Honda’s Human-To-Robot Brain Interface

Honda’s Human-To-Robot Brain Interface

 

If you’re one of the many fans of The Surrogates comic book (soon to be a Bruce Willis movie), then Honda’s new human-to-robot brain interface technology will be welcome news. The Honda Research Institute Japan, ATR and Shimadzu Corporation have come up with a non-invasive control mechanism called the Brain Machine Interface (BMI).

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The Eyes Have It When It Comes To Face Recognition

The Eyes Have It When It Comes To Face Recognition

Face recognition mechanisms in the brain are specialized to the eyes

Our brain extracts important information for face recognition principally from the eyes, and secondly from the mouth and nose, according to a new study from a researcher at the University of Barcelona. This result, published March 27th in the open-access journal PLoS Computational Biology, was obtained by analyzing several hundred face images in a way similar to that of the brain.

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Electrical Stimulation Through The Spinal Cord May Ease Parkinson’s Symptoms

Electrical Stimulation Through The Spinal Cord May Ease Parkinson’s Symptoms

Neural activity in the brain of a Parkinsonian rat before (top) and after (bottom) electrical stimulation is applied to its spinal cord.  

Delivering electrical stimulation to the spinal cord through tiny, platinum electrodes could ease the severe motor deficits of Parkinson’s disease as effectively as a much more intrusive procedure currently in clinical use, according to a new study in rodents. If the findings are confirmed in humans, scientists say, the procedure could dramatically improve treatment for the disease by making electrical therapies safer and more broadly available.

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The Human Brain Lives ‘On The Edge Of Chaos’

The Human Brain Lives ‘On The Edge Of Chaos’

 

Cambridge-based researchers provide new evidence that the human brain lives “on the edge of chaos”, at a critical transition point between randomness and order. The study, published March 20 in the open-access journal PLoS Computational Biology, provides experimental data on an idea previously fraught with theoretical speculation.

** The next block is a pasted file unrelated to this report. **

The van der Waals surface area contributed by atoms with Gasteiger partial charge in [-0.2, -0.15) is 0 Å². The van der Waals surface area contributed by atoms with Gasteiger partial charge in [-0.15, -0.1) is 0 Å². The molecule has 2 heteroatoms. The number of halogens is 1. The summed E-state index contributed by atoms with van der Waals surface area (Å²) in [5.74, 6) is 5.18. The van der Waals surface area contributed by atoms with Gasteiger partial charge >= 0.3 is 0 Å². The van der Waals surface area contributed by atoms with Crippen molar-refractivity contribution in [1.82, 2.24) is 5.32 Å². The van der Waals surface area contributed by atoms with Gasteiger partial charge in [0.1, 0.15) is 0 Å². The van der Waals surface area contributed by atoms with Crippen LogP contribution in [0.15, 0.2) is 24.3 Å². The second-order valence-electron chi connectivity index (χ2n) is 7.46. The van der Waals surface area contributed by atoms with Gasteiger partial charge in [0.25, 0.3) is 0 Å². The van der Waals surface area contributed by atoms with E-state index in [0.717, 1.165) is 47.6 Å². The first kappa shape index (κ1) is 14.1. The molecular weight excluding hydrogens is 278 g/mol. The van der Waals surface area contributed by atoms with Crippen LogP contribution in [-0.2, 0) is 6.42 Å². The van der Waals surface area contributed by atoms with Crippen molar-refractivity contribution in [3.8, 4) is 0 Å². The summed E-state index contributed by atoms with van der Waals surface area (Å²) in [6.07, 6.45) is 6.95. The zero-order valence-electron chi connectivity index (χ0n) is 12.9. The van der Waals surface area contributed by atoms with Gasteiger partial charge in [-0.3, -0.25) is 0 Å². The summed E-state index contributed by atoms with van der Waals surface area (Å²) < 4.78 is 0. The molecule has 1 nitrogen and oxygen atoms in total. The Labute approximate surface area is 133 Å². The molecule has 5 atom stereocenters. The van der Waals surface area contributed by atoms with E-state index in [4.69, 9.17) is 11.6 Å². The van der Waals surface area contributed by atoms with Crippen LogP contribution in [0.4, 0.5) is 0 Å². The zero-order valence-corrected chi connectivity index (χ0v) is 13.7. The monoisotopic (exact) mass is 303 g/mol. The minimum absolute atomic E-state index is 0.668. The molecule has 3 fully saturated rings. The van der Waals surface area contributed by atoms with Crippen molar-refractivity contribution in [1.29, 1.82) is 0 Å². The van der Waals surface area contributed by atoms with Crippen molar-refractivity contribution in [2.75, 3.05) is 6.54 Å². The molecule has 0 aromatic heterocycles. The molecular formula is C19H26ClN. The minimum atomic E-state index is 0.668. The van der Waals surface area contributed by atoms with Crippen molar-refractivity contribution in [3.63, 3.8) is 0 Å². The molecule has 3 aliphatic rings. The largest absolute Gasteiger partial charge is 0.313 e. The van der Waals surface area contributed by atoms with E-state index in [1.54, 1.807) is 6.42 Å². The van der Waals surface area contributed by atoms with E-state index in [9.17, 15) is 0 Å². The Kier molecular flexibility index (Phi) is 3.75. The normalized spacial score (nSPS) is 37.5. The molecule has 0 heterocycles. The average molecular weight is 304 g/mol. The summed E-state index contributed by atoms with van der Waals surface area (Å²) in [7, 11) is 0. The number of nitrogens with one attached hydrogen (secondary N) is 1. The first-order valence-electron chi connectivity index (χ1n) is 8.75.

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Hooked On Light – Could Reveal The Biochemistry Of Addiction

Hooked On Light - Could Reveal The Biochemistry Of Addiction

mouse responding to light 

A newly created set of light-sensitive proteins grants scientists unprecedented control over the brain’s biochemistry, potentially shedding light on addiction and other complex neural processes. To demonstrate the potential of this novel molecular toolbox, researchers from Stanford University engineered mice to carry light-sensitive proteins in the brain’s reward center, which responds to drugs of abuse. Using pulses of light delivered directly to the brain, researchers were able to induce a druglike state, ultimately conditioning the mice to behave like drug-addicted animals.

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Y Chromosome And Surname Study Challenges Infidelity ‘Myth’

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Dr King and Professor Jobling found that men with rare surnames

Our surnames and genetic information are often strongly connected, according to a study funded by the Wellcome Trust. The research, published this week in the journal Molecular Biology and Evolution, may help genealogists create more accurate family trees even when records are missing. It also suggests that the often quoted “one in ten” figure for children born through infidelity is unlikely to be true.

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